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Focus on the Law: Dealing with Bad Checks: Criminal Court

By Sharon Frankenberg, Attorney at Law

As I discussed last week, you can pursue collection of a bad check through civil court or you can sometimes pursue criminal charges.  Keep in mind the circumstances in which you may pursue criminal remedies on a bad check are much more limited than in civil court.

The worthless check statute may be found in the Tennessee Code Annotated, Section 39-14-121.  For issuing or passing a worthless check to be a crime requires that it be done 1) with fraudulent intent or knowingly;  2) “for the purpose of paying any fee, fine tax, license or obligation to any governmental entity or for the purpose of obtaining money, services, labor, credit or any article of value”;  3) with the knowledge at the time that there are not sufficient funds in or on deposit with the bank for the payment in full of the check as well as other checks outstanding at the time of issuance.  It is also a crime to knowingly or with fraudulent intent stop payment on a check for the payment of “any fee, fine, tax, license or obligation to any governmental entity or for the purpose of obtaining money, services,  labor, credit or any article of value;  provided that the money, credit, goods or services were as represented at the time of the issuance of the check.”  Disputes about the value or quality of goods or services should be handled in the civil court rather than the criminal court.

It is important to note that criminal charges for worthless checks may not normally be brought relating to payments on an account, post-dated checks and checks where the holder knows or has good reason to know that the drawer has insufficient funds to cover the check.  Also, this criminal statute does not cover prosecutions for worthless checks written on corporate accounts.  Corporate checks that have been dishonored should be collected in civil court.

The procedure in Knox County to pursue criminal charges starts with your sending a written letter certified mail, return receipt requested, that the check has not been paid by the financial institution to the person who wrote you the check. You should give him or her ten (10) days to pay you the amount of the check.  If you have not been paid within ten (10) days, you take a copy of your letter, a copy of the returned check from the bank and the green certified mail card or the letter which was refused to the General Sessions Court Clerk’s Office, Criminal Division on the Main Floor of the City-County Building.  They will have you fill out a Worthless Check Application and pay a $10.00 fee.  The District Attorney’s Office will send out another demand letter.  If you have still not received your money after fifteen (15) days, you should bring your growing stack of paperwork and swear out a criminal warrant in front of a Judicial Commissioner.  This is done on Tuesdays, Wednesdays and Thursdays from 2:30 – 4:30 p.m. in the Fourth Sessions Courtroom, Main Floor, City-County Building.  After the criminal warrant is issued, it becomes a criminal matter and all further collection activity is handled by the courts.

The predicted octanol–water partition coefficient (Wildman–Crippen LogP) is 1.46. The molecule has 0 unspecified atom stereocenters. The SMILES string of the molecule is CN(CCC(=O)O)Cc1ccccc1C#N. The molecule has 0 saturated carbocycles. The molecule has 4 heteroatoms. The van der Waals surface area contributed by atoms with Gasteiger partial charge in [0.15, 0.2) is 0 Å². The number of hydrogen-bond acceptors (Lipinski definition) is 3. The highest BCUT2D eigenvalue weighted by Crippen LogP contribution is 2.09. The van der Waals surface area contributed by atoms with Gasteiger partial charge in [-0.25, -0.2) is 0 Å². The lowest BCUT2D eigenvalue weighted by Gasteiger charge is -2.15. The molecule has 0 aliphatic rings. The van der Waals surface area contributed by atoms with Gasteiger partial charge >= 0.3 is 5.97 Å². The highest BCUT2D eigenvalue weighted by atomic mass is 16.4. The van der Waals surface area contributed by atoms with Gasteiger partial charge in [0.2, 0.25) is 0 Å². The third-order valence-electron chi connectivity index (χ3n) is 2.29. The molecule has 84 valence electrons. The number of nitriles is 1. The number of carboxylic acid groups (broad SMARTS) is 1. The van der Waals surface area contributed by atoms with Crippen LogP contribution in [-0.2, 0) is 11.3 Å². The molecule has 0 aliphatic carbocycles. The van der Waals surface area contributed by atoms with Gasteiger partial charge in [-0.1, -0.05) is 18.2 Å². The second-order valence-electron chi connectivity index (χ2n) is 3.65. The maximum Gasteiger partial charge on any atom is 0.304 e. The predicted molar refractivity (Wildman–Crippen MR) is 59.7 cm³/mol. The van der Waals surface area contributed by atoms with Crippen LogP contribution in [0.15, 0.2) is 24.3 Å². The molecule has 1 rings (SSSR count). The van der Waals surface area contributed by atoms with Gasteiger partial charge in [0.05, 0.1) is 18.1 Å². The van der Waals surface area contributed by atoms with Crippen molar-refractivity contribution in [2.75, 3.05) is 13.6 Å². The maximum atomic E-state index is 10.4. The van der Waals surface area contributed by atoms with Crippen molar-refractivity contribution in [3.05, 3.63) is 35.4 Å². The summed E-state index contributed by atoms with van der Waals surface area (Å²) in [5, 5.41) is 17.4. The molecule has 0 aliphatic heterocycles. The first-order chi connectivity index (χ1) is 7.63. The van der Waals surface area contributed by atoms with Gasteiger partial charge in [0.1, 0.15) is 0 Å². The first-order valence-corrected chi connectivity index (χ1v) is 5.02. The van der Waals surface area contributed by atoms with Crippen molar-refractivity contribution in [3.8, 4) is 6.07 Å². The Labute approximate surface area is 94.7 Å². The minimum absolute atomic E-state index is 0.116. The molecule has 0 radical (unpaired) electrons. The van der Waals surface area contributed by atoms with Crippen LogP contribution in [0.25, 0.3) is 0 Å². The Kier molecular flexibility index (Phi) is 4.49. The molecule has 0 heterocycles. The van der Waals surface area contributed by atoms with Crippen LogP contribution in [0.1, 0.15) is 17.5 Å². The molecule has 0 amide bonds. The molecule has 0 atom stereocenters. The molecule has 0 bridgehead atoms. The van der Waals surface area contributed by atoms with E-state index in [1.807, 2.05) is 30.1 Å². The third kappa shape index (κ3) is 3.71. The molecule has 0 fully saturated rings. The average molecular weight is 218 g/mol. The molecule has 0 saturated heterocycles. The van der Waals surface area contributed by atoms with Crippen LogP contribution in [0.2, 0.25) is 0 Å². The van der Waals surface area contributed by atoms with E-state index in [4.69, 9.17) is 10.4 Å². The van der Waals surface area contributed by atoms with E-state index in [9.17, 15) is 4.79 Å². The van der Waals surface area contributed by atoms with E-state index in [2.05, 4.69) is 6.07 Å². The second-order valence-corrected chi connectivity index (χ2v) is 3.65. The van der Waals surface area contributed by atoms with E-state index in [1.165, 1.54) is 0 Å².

Surrounding Tennessee counties have similar procedures with minor differences.  For example, in Blount County after you have sent your certified letter, you can go to the General Sessions Court Clerk’s Office at the Justice Center and they can help you obtain a criminal warrant.  Contact the clerk’s office in the county where you received the check to get the particulars.  Obviously, this article does not cover every issue which might arise.  You should always contact an attorney to get advice and assistance with your unique situation.

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